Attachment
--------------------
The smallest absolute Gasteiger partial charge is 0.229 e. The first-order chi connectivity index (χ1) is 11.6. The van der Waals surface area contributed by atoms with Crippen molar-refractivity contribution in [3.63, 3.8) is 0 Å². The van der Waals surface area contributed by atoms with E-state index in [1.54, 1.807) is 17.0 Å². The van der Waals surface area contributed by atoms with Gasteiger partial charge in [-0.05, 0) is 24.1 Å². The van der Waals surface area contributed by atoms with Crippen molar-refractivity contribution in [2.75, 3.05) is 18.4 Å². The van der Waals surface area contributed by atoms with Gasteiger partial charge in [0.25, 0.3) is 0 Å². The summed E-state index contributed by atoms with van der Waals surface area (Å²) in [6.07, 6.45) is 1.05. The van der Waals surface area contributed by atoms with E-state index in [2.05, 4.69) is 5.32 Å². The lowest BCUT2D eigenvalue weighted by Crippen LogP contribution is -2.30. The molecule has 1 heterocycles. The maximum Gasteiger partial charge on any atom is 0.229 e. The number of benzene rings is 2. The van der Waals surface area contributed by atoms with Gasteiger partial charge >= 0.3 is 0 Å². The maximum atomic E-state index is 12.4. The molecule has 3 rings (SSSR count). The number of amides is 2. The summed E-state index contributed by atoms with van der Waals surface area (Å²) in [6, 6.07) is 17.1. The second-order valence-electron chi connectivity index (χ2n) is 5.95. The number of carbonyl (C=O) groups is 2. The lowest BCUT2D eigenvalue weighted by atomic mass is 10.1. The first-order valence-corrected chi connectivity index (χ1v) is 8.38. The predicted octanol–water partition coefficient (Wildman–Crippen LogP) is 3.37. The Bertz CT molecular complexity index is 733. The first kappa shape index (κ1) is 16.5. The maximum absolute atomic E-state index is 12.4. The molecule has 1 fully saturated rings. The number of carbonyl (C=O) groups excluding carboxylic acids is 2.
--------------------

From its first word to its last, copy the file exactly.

The smallest absolute Gasteiger partial charge is 0.229 e. The first-order chi connectivity index (χ1) is 11.6. The van der Waals surface area contributed by atoms with Crippen molar-refractivity contribution in [3.63, 3.8) is 0 Å². The van der Waals surface area contributed by atoms with E-state index in [1.54, 1.807) is 17.0 Å². The van der Waals surface area contributed by atoms with Gasteiger partial charge in [-0.05, 0) is 24.1 Å². The van der Waals surface area contributed by atoms with Crippen molar-refractivity contribution in [2.75, 3.05) is 18.4 Å². The van der Waals surface area contributed by atoms with Gasteiger partial charge in [0.25, 0.3) is 0 Å². The summed E-state index contributed by atoms with van der Waals surface area (Å²) in [6.07, 6.45) is 1.05. The van der Waals surface area contributed by atoms with E-state index in [2.05, 4.69) is 5.32 Å². The lowest BCUT2D eigenvalue weighted by Crippen LogP contribution is -2.30. The molecule has 1 heterocycles. The maximum Gasteiger partial charge on any atom is 0.229 e. The number of benzene rings is 2. The van der Waals surface area contributed by atoms with Gasteiger partial charge >= 0.3 is 0 Å². The maximum atomic E-state index is 12.4. The molecule has 3 rings (SSSR count). The number of amides is 2. The summed E-state index contributed by atoms with van der Waals surface area (Å²) in [6, 6.07) is 17.1. The second-order valence-electron chi connectivity index (χ2n) is 5.95. The number of carbonyl (C=O) groups is 2. The lowest BCUT2D eigenvalue weighted by atomic mass is 10.1. The first-order valence-corrected chi connectivity index (χ1v) is 8.38. The predicted octanol–water partition coefficient (Wildman–Crippen LogP) is 3.37. The Bertz CT molecular complexity index is 733. The first kappa shape index (κ1) is 16.5. The maximum absolute atomic E-state index is 12.4. The molecule has 1 fully saturated rings. The number of carbonyl (C=O) groups excluding carboxylic acids is 2.